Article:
There's a sin in this syntax:
Here's the problem: "Paperbacks" is the subject of the first phrase, which means the possessive "yours" in the second phrase must refer back to it. "Without breaking your paperbacks" surely isn't what the copywriter intends, although that's the only conclusion, grammatically, we can draw.
"Without breaking your back" would make sense, but there's no "back" in the sentence. Asking the reader to extract "back" (singular part of the human anatomy) from "paperbacks" (plural inaminate objects) is unreasonable and unfair.
Or are we being asked to extract "paper"?
Bottom line: If I have to work this hard to decipher a single sentence of ad copy, how hard will I have to work at mastering the Sony Reader itself?
P.S. Yes, there's a footnote after "350 paperbacks." The fine print reads: "Based on average un-illustrated eBook file size of 1.1 megabytes. Actual file sizes vary by digital book title."
P.P.S. This ad is part of a new Sony Electronics campaign featuring celebrities with whom I'm supposed to be on a first-name basis but don't even recognize. I finally figured out that "Peyton" is Peyton Manning, the football player, and "Justin" is Justin Timberlake, the singer. I have no idea who the bookends (so to speak) are or why I should care about any of these people's endorsement of an e-reader.
I rather liked the whimsy of not breaking my back over carrying so many paperbacks; however, I didn't like the use of "over" instead of "more than," nor the use of the possessive (paperbacks') when the correct usage is simply the plural noun.
Posted by: twitter.com/NextMoon | December 16, 2009 at 11:11 AM
I think an agent from Amazon infiltrated Sony's ad agency. Perpetrating unintelligible, irrelevant ad copy on the consumer is a great way to ensure the Kindle's market share dominance.
Posted by: Mag | December 16, 2009 at 11:22 AM
My guess: Like most ads these days, this one was written by and for people in their twenties (no matter what the client's actual target demographic was).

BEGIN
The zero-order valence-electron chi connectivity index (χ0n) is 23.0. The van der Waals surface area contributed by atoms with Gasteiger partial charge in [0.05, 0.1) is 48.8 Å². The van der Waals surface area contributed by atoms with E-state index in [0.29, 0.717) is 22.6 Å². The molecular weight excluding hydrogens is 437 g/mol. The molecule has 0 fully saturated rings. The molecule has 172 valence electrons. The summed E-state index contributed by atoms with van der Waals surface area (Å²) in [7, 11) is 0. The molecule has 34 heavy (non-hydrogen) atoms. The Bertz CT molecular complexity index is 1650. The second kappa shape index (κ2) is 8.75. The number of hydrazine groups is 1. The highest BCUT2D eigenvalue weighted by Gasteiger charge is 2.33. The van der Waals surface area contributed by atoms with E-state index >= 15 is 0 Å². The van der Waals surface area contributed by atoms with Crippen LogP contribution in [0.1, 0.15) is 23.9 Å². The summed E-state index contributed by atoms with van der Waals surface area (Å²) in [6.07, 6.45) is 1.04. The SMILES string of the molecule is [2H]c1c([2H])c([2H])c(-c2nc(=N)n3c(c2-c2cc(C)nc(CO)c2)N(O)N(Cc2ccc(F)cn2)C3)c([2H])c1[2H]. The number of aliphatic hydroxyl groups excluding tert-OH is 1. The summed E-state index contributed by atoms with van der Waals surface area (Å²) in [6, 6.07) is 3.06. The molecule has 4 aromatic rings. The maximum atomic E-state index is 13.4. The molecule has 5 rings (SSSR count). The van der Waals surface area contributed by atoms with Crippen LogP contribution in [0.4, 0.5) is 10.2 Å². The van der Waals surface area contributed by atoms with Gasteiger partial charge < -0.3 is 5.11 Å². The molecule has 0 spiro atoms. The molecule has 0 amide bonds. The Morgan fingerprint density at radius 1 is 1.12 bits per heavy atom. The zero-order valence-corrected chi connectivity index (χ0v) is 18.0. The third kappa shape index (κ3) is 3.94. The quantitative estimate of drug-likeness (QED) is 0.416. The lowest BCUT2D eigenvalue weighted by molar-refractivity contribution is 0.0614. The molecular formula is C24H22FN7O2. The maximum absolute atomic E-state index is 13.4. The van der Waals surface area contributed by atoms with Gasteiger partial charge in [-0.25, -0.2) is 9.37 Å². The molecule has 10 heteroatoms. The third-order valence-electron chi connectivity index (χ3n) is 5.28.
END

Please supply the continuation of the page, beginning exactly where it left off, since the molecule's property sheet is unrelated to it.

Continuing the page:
Posted by: twitter.com/hush6 | December 16, 2009 at 11:35 AM
... and is that an apostrophe after paperbacks?
Posted by: cb | December 16, 2009 at 03:52 PM
@CB and @NextMoon: Not an apostrophe: a footnote. See my P.S. on the post.
Posted by: Nancy Friedman | December 16, 2009 at 03:54 PM
I think the bookends are Amy Sedaris and William Shatner, but I'm not sure about Shatner.
Also, you've completely misread the sentence. What the ad is saying is that people who read books are weak and have brittle, papery backs. There's no way a literate person can carry so many paperbacks without breaking his/her own paperback.
Posted by: plainwater | December 17, 2009 at 05:42 AM
What if it said:
"Carry over 350 paper backs without breaking yours."
Though I agree with the syntax point.. it's not illegitimate to rely on known syntactic processing abilities of native language speakers, like being able to pick out parts of words from their original syntactic context for the purpose of grabbing at multiple meanings.
Posted by: Aneel | December 17, 2009 at 07:55 AM
I think the ad did exactly what an ad is supposed to do: get you to pay attention. I suspect whoever wrote this ad copy knew it was grammatically iffy -- and that understanding it would therefore require the reader to do a double-take. As a result, you remembered the ad. You even gave it free space on your blog.
Posted by: Glen | December 17, 2009 at 10:38 AM
It's funny. I smiled.
Sure, it's iffy syntactically. But pragmatically it's understandable.
It's not as bad as a lot of what's out there, because it's cute. It's an ad. It did what it set out to do.
Posted by: The Ridger | December 17, 2009 at 10:49 AM